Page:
The second part of the work, which will be its principal and really
essential portion, will be styled "Journey to Vancouver Island and
British Columbia." It will embrace, along with the history of British
Columbia since its discovery, an account of the different forms of government
which have succeeded each other; its physical geography, its geological
constitution, its climate, cities, ports, mineral productions, those of its forests
and fields, its fisheries, commerce and industrial products. We shall also
notice the manners and customs of the Indians, and offer some observations
upon the advantages which the province holds out to emigrants from
Europe.
The author has personally visited the country from the port of Esqui-
malt in the strait of Fuca to the bay of Burrard-Inlet, in the Sound ; from
the fertile plains of Cowichan and Comox to the wooded plateaux of Cascades
Range ; from Barclay-Sound to Nahaimo ; from the mouth of the Fraser to
the rivers Thompson and Harrison; from Seymour Narrows to the Cariboo
mines, 600 miles in the interior; he has thus been enabled with his own
eyes to observe the most striking points, and to gather the most accurate
information.
A glance at the annexed summary of the contents of the chapters of the
book will at once make clear the plan that has been pursued. To state
figures and statistics divesting them of their dryness; to use official documents without imitating their stiffness; to weave these materials so indispensable to every book of a serious and instructive character in the web of a
style abounding in description and anecdote, so as to offer to the public a
work at once agreable and useful, in which all professions, all ages, shall find
a subject of interest, and relaxation, or even for study; to make known to
Canada and to other countries the sublime scenery, and the as yet unexplored
riches of British Columbia),—this has been our object. On the tide page of the work we have deemed it not amiss to print, as
a very appropriate epigraph, and one hereafter to be often heard, the expression with which Sir G. E. Cartier concluded his speech in the Dominion
Parliament at Ottawa, in favour of the annexation to Canada of this new
province of the Pacific : All aboard for the West ! TO
THE HON. HECTOR LOUIS LANGEVIN, C. B.
MINISTER OF PUBLIC WORKS, CANADA.
The existence of nations, like the lives of individuals, offers many
extraordinary contrasts and singular coincidences. Who would have ever
imagined that the handful of colonists whom France, in the time of her
monarchical greatness cast upon these shores, and whom the fortune of war
constrained her afterward to abandon, should become, by reason of the virtue
naturally inherent in their race, loyalty the very corner stone of an empire
loyal obedience to Great Britain,  (i)
Must it not appear a most striking coincidence, if we may not say
providential, that, following the line of illustrious men such as Jacques
Cartier, Roberval, Champlain, Maisonneuve, La Salle, Iberville, Lemoyne
de Bienville, Montcalm, Levis, hardy adventurers, founders of cities, valiant
captains, whose names float in our memories like glorious waifs left from the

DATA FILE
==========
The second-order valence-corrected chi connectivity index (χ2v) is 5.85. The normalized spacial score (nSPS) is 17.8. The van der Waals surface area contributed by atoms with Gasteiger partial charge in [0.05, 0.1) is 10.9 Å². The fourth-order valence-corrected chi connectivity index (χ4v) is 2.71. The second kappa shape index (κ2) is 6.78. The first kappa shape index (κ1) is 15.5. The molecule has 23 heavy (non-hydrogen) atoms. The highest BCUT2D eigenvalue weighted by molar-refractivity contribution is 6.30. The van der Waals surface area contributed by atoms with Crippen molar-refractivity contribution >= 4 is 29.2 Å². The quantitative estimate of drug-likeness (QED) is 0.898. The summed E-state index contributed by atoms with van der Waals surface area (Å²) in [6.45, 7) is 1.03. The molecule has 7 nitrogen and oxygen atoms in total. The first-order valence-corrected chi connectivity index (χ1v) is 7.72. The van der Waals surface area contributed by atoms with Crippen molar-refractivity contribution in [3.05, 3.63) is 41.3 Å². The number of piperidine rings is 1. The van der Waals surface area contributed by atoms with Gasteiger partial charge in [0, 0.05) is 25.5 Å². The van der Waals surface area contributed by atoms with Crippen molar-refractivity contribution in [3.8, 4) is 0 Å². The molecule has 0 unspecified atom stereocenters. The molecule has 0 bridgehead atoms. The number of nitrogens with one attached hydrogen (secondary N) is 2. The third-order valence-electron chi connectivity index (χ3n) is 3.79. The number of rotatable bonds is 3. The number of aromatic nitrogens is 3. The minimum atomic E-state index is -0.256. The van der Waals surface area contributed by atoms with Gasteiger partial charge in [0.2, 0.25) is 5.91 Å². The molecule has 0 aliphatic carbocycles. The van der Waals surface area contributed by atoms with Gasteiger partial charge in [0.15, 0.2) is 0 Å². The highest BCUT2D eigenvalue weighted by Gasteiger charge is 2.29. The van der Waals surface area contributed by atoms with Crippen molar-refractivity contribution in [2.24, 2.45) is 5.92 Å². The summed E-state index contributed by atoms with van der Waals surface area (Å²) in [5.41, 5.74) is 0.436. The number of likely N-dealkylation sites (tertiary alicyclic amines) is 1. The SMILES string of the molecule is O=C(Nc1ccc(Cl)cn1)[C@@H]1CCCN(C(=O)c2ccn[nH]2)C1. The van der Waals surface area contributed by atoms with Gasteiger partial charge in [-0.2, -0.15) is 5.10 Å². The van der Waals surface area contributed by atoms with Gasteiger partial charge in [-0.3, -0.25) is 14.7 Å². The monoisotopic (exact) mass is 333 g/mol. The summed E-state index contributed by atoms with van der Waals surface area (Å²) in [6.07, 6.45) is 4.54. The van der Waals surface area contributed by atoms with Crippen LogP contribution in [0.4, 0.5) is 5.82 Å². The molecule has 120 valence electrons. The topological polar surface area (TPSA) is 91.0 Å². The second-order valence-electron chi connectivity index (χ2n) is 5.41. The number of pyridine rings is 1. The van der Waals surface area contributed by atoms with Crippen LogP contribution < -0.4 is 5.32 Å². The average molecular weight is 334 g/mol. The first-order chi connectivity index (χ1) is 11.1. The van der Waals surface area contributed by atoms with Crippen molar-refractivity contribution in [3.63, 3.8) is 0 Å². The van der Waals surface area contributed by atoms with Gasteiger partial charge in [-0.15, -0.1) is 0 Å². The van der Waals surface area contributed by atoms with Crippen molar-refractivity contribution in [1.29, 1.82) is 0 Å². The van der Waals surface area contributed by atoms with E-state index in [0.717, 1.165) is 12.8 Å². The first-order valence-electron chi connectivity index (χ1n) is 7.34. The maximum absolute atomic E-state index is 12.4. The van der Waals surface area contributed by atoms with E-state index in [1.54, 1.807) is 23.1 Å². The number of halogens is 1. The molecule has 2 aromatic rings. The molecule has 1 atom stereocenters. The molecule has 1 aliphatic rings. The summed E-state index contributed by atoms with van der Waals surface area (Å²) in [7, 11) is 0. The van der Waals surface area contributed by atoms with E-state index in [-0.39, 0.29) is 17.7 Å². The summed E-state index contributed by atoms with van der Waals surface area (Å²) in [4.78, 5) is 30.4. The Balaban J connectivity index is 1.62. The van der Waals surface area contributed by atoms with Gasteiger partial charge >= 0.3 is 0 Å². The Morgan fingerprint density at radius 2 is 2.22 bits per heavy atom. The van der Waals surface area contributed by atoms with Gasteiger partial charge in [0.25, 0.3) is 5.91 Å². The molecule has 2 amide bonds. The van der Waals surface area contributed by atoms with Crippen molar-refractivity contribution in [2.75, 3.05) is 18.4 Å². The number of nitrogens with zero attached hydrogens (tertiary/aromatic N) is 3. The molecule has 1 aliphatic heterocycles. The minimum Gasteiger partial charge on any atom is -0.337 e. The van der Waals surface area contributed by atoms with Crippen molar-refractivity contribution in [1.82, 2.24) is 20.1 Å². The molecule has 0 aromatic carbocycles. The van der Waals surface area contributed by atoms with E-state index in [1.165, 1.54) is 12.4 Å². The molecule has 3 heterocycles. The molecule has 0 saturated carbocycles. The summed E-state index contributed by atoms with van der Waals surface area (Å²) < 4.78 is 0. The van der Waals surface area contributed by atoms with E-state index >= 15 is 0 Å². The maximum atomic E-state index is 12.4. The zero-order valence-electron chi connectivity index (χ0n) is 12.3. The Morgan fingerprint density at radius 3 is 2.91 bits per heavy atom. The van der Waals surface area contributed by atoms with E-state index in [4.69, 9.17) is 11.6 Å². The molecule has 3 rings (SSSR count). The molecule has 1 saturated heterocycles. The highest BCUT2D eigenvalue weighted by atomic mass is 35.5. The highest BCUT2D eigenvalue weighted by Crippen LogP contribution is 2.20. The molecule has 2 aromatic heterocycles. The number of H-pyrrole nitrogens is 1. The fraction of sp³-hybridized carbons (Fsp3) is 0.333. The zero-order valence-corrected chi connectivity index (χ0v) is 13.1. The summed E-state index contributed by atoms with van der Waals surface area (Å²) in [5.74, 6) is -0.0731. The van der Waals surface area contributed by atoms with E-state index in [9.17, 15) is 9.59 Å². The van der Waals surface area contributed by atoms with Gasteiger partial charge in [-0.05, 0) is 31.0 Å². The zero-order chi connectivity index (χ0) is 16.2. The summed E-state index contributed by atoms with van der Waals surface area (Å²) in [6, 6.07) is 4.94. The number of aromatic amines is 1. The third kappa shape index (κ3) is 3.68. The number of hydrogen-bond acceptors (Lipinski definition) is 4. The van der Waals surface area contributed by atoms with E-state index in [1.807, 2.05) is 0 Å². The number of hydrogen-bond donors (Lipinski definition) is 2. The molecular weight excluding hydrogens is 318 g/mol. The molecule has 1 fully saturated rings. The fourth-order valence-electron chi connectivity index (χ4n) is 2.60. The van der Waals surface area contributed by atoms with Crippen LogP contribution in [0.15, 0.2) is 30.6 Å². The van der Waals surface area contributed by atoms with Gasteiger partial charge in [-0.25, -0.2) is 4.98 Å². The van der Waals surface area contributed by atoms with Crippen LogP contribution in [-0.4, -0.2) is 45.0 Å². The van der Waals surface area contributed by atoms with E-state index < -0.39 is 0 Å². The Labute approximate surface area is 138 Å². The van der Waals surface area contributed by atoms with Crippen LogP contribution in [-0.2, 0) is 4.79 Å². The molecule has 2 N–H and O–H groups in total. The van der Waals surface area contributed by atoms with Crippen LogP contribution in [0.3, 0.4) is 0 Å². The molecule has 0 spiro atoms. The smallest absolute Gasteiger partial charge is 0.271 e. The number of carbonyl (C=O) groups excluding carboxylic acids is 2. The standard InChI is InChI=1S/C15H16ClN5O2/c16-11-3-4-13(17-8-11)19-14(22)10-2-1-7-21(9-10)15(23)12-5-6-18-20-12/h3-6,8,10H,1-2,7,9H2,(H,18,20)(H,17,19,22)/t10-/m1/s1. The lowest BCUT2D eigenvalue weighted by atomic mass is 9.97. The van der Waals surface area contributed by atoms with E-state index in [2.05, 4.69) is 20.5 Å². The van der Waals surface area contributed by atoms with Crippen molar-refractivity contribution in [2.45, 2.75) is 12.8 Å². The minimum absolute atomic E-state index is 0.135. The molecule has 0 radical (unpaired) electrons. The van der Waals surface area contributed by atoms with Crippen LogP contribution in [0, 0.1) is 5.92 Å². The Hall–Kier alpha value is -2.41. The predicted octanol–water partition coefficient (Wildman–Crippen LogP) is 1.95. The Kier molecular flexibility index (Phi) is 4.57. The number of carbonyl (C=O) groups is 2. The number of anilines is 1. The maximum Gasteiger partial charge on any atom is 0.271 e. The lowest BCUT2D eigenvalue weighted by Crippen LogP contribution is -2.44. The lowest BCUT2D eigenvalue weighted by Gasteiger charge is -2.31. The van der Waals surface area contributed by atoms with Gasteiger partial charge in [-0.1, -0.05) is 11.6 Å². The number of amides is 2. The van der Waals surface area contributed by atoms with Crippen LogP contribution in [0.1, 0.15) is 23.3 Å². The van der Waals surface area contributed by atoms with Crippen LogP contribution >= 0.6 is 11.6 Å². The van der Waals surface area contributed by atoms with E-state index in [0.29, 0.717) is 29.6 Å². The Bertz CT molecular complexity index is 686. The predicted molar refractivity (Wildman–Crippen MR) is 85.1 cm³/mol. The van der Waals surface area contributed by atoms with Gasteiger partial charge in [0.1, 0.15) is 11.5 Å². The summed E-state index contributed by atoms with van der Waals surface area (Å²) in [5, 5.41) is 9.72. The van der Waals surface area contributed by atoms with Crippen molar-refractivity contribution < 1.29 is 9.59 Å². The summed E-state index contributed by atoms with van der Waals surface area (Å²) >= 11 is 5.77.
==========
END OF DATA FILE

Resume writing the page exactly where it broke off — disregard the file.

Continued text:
shipwreck of French colonial power in America, there has been reserved for
one of their descendants, a loyal subject of the power against which they bore
arms, the honour of achieving, in a confidential mission to Columbia, the
completion of a political edifice of which his ancestors had laid the foundations.
Were there no gratitude to impel; history would lay upon me the
obligation of dedicating my work to one so honoured.
Praying the acceptance of this dedication as the expression of profound
personal respect, as well as a tribute of homage due for high public character
and good service to our country, the author signs himself,
A. ACHINTRE.
Montreal, November 1872.
(1) Twice since the cession of this country to England, in 1778 and 1812, French Canadians have fought
for the Mother Country against the United States. Since the establishment of the Confederation of the
British Provinces of North America in 1866 Lower Canada has been the pivot, the political base of the new
order of things.
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O  WMOM TME ATLANTIC TO- THE PACIFIC.
JOURNEY TO VANCOUVER ISLAND
A.3STID
BRITISH COLUMBIA
liTTI^OIDTJCTIOlsr.
CHAPTER I.
Departure.—Farewells.—La Colombiere.—Routes by which to reach British Columbia; the prairies, Isthmus of Panama,
Cape Horn. — A title to discover.—Companions in travel. — Upper Canada.—The visiting deputation: Messrs.
MacKenzie, Stirton, Hon. Mr. Aikins and Somerville, Toronto.—Custom House at Port Huron.—The Grand Trunk o
the United States.—Michigan, its appearance and resources.—Arrival at Chicago.—The city, its business.—Sherman
Hotel.—The Aqueduct.—Lincoln Park.—Negro women and their fans.
CHAPTER  II.
Terminus of Burlington and Quiney railroad.—Insurance agents.—Routes to Omaha.—Transcontinental railroad.—Pacific
Union. — The Central Pacific.—Advantages and results of these roads.—Canadian Pacific railroad. —Sir Hugh
Allan.—The Northern Pacific. —The plains of the West.—The farms. — The passengers. —Railroad accommoda-
tionsfor cooking and washing. — The Pulman Company and its cars.—New mode of travel.
CHAPTER III.
Railway carriage-restaurant.—The-hotel keeper Bedard.—The waiters.—The haughty conduct of the blacks.—The State
of Iowa.—Burlington.—The lumber trade:—The Mississippi.—Omaha.—Council Bluffs.—The Missouri.—Railroad